When shocking statistics indicate a positive new trend

Through the Spotlight Initiative, communities are now reporting gender based violence cases and those affected receiving much needed help

By Joachim Buwembo
gender based violence, violence against children, violence against women, Uganda, Kasese, Spotlight Initiative, European Union, early pregnancy, child mothers, adolescent girls
UNICEF Uganda/2021/Kabuye
01 June 2021

Over the past one to two years, some really unpleasant stories have been coming out of Bugoye, one of the 44 sub counties that make up the giant, mountainous district of Kasese in western Uganda. 

The Kasese deputy Chief Administrative Officer (CAO) who is directly concerned with the Spotlight Initiative activities, Senku Samwiri Kimuli, admits that the statistics of gender-based violence and related child abuse really look bad. But for him, the unpleasant reports and shocking statistics indicate a positive new trend.

“These things have been happening here from time immemorial. But because of the awareness that has been created under the Spotlight Initiative, people are now reporting and seeking justice,” 

Kimuli says.

The EU’s Spotlight Initiative is thus an effective partnership of committed civil servants and social workers supported by UNICEF that has created a hunger that pushes the CAO to ask for much more.

“The difference between the ten sub counties covered under the initiative and the 34 which are outside the programme area is that many things that are still accepted in the 34 are outright criminal in the ten,” he says. 

Zainabu Asiimwe, Acting Senior Probation Officer in Kasese District agrees with her boss, saying rather philosophically that while thousands in Kasese are parents, few know how to play the parental role.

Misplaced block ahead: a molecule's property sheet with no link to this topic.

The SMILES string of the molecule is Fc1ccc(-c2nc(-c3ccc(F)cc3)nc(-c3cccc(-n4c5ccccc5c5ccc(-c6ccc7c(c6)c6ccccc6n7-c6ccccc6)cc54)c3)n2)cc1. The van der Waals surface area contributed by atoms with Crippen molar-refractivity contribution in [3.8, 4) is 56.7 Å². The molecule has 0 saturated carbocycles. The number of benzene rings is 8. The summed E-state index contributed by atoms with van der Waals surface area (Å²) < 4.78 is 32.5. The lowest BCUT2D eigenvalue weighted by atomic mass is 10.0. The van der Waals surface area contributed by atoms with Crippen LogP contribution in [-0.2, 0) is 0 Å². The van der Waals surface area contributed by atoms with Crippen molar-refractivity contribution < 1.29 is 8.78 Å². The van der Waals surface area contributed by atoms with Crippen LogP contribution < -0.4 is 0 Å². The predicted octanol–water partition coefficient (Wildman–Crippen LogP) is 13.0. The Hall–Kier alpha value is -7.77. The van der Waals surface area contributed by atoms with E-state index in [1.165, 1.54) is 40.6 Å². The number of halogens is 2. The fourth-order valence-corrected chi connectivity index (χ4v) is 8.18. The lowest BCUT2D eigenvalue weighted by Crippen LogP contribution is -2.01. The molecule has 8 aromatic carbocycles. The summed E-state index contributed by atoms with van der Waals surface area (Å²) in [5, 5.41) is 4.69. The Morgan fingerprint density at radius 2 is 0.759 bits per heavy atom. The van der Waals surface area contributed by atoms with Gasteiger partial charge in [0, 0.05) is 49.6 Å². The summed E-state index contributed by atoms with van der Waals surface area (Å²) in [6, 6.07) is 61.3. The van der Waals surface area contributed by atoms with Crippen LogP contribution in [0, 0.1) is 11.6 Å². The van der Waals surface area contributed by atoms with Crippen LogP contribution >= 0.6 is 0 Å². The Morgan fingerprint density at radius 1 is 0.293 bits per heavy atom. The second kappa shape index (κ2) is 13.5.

Already because of sensitization, victims of abuse and defilement are no longer treated like offenders. In the recently concluded national examinations for example, 92 girls sat for Ordinary level while pregnant. For the Primary Leaving Exams, it was 60 candidates who were pregnant. Two years ago, this was unthinkable as the poor girls would be convicted by their own parents to destitution and oblivion with their babies. Today they are encouraged to return to school and pursue their dreams.

After hearing statistics and reading reports, we head to Bugoye to see for ourselves what is on the ground. The top civil servant here is the sub county chief, the middle aged, indefatigable Stephen Kabau.

“The situation is bad, but it was worse a couple of years back,” says the heavyset Kabau.

“Surprisingly, Bugoye is not a poor area, I think the people here have a higher income than the average Ugandan. But I think alcohol has something to do with it and we are tackling the problems head on.”

Since he came to Bugoye over a year ago, Kabau has instituted a radical policy; whereby all public gatherings, be they social, political or administrative, must include an address by a para social worker about Gender Based Violence. In fact, in recent times, to ensure that the anti-GBV message does not get lost on tired audiences, Kabau has directed that it comes first on the agenda before people are tired. So at funerals before eulogizing the dead, at political functions before the ‘big’ persons speak, the platform is first given to a GBV activist.

gender based violence, violence against children, violence against women, Uganda, Kasese, Spotlight Initiative, European Union, early pregnancy, child mothers, adolescent girls
UNICEF Uganda/2021/Kabuye

We set out to test the assertion. It was the week of swearing into office by previously elected leaders. Indeed, before the new sub-county councillors took oath before the chief magistrate, a para social worker from Muhambo Parish, Ithungu Jonesi, took the microphone. She reminded the gathering about the need to watch out for signs of abuse in their neighbourhood, to help the affected people and above all, to report to people like her whose job is to link the victims to channels of getting justice and help. She finished by sharing her phone number with the crowd.

As we start to leave the ceremony unobtrusively, we notice that Ithungu too is leaving. We ask why she is not staying until the end. 

“I have to catch up with several other gatherings to preach the message of preventing gender based violence or reporting it when it occurs,” she says before hailing a boda boda that whisks her off to her next itinerary.